These men did not consider themselves to be ‘good at art’ and had no formal artistic skills and yet as they created art from their own experience and returned to the group each week to compare notes, what later became known as the ‘Ashington Group’ of artists, was born.  Group member, Oliver Kilbourn, summed things up succinctly, “Start painting, it’s as simple as that.”  Lynn Colossians3-3And being inspired by their example, this is what I created to express the sense of my life being hidden in Christ.

But this story doesn’t just inspire my creativity, it also offers some profound insights to my discipleship.

I am struck by the sheer dedication and commitment of these men to learn and grow. They had an inspirational desire to expand their minds and not be defined by the narrow confines of their everyday lives. After working a 12 hour shift of demanding physical labour, these men would go out again in the evening to their evening class. I ask myself, am I similarly dedicated and committed to my own discipleship? Do I nurture in myself a longing for growing as a disciple?  Am I motivated to pursue discipleship even when sorely tempted to take the easy road in life?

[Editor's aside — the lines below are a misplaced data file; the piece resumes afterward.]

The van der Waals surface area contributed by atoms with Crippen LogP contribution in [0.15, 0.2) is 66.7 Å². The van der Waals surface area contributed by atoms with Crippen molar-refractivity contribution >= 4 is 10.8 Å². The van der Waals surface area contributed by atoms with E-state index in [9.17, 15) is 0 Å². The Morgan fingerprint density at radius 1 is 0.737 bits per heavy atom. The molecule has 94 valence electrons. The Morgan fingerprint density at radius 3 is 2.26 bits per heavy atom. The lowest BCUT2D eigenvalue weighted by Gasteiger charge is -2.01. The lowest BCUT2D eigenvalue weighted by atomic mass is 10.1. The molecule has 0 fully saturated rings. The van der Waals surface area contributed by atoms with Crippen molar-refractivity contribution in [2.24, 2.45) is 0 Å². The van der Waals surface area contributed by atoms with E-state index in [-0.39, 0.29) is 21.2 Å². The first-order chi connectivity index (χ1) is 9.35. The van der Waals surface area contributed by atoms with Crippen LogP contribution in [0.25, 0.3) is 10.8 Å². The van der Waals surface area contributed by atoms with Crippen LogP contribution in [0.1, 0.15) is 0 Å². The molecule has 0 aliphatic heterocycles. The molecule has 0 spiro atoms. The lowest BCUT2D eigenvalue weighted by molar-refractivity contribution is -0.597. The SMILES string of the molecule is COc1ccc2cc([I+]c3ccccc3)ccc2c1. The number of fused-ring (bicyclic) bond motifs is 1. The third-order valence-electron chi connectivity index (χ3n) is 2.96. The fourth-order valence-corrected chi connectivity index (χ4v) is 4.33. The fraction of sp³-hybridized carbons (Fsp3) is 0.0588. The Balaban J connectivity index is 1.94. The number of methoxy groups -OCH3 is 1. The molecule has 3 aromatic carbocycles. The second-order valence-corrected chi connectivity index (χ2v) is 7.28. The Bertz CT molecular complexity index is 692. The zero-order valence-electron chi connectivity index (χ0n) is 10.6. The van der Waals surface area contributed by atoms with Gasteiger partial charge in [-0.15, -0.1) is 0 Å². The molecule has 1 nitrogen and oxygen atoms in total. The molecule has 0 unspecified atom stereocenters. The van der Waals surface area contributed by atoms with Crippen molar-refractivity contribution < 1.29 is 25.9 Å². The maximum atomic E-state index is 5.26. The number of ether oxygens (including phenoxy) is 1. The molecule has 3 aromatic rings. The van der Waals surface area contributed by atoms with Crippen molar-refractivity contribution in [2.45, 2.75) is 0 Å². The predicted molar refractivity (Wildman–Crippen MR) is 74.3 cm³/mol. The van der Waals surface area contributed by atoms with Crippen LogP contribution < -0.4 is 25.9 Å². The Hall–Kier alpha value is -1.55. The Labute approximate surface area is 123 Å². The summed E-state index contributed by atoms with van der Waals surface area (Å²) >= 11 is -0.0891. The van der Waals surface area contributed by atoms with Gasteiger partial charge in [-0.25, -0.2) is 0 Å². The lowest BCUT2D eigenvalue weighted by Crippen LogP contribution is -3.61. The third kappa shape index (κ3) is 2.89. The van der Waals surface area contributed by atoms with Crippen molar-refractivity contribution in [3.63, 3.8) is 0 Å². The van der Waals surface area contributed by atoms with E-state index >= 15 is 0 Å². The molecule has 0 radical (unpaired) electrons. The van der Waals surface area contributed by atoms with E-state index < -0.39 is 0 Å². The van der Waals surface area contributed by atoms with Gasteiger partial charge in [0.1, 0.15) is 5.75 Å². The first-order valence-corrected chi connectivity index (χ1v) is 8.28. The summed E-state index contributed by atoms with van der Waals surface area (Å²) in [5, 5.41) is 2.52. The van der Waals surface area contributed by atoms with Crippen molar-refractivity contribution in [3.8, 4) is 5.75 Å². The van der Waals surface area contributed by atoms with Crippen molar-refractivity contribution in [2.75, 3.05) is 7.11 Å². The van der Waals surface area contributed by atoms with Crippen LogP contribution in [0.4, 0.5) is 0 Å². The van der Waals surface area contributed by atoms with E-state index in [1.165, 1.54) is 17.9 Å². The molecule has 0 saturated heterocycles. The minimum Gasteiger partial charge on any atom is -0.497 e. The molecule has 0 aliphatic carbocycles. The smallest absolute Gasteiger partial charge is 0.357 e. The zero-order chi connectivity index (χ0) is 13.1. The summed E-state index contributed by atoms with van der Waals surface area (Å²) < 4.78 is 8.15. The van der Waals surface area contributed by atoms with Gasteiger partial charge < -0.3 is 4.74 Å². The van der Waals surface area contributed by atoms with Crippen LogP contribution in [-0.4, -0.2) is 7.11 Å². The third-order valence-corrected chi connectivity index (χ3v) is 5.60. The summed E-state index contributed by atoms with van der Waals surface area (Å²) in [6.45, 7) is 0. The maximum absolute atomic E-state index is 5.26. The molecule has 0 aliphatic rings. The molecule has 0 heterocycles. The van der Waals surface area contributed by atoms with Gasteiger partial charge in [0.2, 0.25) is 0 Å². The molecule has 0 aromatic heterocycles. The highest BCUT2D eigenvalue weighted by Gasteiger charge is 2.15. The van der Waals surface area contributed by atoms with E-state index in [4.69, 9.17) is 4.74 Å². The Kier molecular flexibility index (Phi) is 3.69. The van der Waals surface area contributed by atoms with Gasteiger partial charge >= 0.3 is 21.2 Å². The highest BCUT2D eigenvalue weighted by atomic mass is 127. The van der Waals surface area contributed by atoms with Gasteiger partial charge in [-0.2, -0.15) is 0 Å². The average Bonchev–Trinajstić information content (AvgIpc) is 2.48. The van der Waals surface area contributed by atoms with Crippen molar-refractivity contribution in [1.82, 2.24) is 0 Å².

I also love the fact that their art developed through reflecting on their own practice. They took their everyday experiences and had a go at expressing them through art. This included hard graft and painful grief. It also embraced the contentment of everyday life and the joy of leisure pursuits. This was not primarily a theoretical or academic exercise. They learned through doing and then through listening to feedback from others. In doing so, they had to confront that inner voice saying, ‘this is not for me, I am no good at art’.